A: Well Woody always kept us really focused. We were a very close-knit group. A lot of outside stuff didn’t affect us, because Woody was just a great leader. Of course, you know he followed General Patton so we were being raised like we were in the Army. He kept all stuff in house for sure.

Q: Nowadays kids have social media. If they are paying attention to it, it could probably really bring them down. It can get really nasty.

A: Thank goodness, there wasn’t any social media around when we were coming up. My goodness. Because as popular as Archie and I were, with his two Heisman’s, that probably would have gotten very intense with social media.

Q: You talked about academics, so maybe just expand on how Woody emphasized academics and the importance of education. Is that something he instilled right away?

A: That was his whole selling piece at Ohio State. Especially African-Americans, giving them the opportunity to get a great free education and to graduate. That’s what Woody was all about. And also, Woody was about making sure that we paid it forward. As freshmen, twice a week we had to go over to the Children’s hospital and visit sick kids.

Q: I was just going to ask you that. What kind of activities did Woody have you do as far as community service?

A: We did a lot of community service. Especially around Thanksgiving, I remember Archie and I used to volunteer. We used to go out and give away like 100 thanksgiving baskets to needy families. I was a big part of the Columbus community in terms of going to hospitals and paying it forward any way I could, going out to student community groups and things like that. Also, I was in the fellowship of Christian Athletes, so I spoke at a lot of churches as well.

Q: How would you compare the offense that you played under Woody to Ohio State’s offense the last few years?

A: Well, they are totally different offenses where we had a fullback and a wingback in our offense. Whereas, now there is no fullback and only one back in the backfield. I wish I could have played in this type of offense. I think my skills would have been displayed more than they were running in a Woody Hayes type of offense. I think I could have had a Heisman running this offense for sure.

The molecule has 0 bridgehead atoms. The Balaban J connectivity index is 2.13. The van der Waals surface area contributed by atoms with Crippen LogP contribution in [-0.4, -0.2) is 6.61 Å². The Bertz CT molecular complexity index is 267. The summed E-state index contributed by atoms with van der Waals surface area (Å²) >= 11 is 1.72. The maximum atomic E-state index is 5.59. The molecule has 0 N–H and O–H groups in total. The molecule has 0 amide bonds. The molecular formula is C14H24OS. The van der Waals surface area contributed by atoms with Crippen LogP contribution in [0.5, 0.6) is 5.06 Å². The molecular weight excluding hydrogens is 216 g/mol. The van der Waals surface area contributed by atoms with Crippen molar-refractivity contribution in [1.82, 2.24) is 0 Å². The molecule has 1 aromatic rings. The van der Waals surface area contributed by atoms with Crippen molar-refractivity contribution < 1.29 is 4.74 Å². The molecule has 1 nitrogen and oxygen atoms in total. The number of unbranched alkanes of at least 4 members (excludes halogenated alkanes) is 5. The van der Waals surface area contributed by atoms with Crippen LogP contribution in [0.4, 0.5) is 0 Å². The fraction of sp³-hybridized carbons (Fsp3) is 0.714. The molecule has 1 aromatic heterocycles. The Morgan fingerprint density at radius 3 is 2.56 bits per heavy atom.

Q: Would you prefer the read option as opposed to Pro-style?

A: No doubt about it. man, If I could have played in this type of offense where I had three or four wide receivers and I could run off the option and all I had to do was read that tackle, I would have had a field day.

Q: Maybe just compare the physicality of the game of football when you played versus today's teams?

A: I think the game is much softer. The game is obviously softer than when we played. Even from a practice standpoint, Woody never put a yellow jersey on me. They are going to protect the quarterbacks now. Of course, with the concussion scare and things like that I think the game is good being on the safer side. Of course, the players are much bigger than when we played. It’s a really good time to play football right now though.

Q: How did you get your nickname "Flamboyant?"

A: Leonardo Shapiro. He was a beat reporter for the Washington Post and ended up being the Washington Post editor in sports. He was well known. I had on some tassels on my pants and some white shoes and all the other guys out there had on black shoes and he nicknamed me "Flamboyant." He said "Flamboyant Green" directs Dunbar past whatever school we played. The next day all my teammates all called me "Flamboyant" and "Flam" so it just stuck.  But he named me that. I can’t take credit for giving myself that name, I have to give it to him.

Q: Now I wanted to talk about your relationship with Dwayne Haskins if that’s okay. Maybe just talk about your relationship as far as you both being from the DC area and carrying on that lineage of African-American Quarterbacks at Ohio State.